Method: The empirical study is part of a research project called Educating for fair play? In this project, the behaviour of parents and coaches in three grassroots soccer clubs in Sweden was explored during the 2017 sports season based on referees’ and players’ perspectives. For this article, the empirical data consists of 17 audio-recorded interviews with a total of 27 referees. A five-step qualitative content analysis has been used to analyse the data.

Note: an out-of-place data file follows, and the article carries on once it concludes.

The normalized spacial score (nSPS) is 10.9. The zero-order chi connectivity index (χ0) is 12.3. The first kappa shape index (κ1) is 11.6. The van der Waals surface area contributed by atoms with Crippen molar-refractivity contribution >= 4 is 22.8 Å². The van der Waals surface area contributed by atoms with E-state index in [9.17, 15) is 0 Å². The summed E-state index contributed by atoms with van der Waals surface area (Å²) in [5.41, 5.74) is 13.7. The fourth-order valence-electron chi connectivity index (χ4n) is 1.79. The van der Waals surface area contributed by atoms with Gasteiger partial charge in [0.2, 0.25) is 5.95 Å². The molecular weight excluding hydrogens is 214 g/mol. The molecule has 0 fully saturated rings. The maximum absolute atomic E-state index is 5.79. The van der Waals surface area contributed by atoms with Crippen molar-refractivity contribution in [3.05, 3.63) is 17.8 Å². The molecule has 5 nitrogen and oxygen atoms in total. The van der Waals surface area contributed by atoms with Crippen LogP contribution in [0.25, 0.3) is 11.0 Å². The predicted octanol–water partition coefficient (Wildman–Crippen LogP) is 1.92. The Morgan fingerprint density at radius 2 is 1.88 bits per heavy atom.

Findings and Conclusions: From a referee perspective, the pedagogical function of parents is to act as spectators and as proponents of roler espect and good referee relations. They are expected to encourage and praise the team and its players and to facilitate a friendly and holistic learning atmosphere in which all players, even opponents, are supported and included. The pedagogical function of coaches is to safeguard and promote referee respect, focus on their task as team leaders and player developers, facilitate an atmosphere of civility in which the participants in the game treat each other as worthy autonomous human beings and direct the players to focus on playing the game. Referees’ pedagogical function is to be authorities and representatives of the game, adopt a learning and improving approach, be game managers and enjoyment facilitators, communicate with and instruct and foster players, coaches and parents. By adjusting the expectations, for example of referees’ competence in relation to the level of the competitive game and balancing competitive seriousness and the spirit of play, parents and coaches can co-create an educational practice that emphasises the players’ own development and that of their educative experiences. As game managers, communicators and instructors, referees, with the support of parents and coaches, can orchestrate the game and create a joyful atmosphere of learning and development.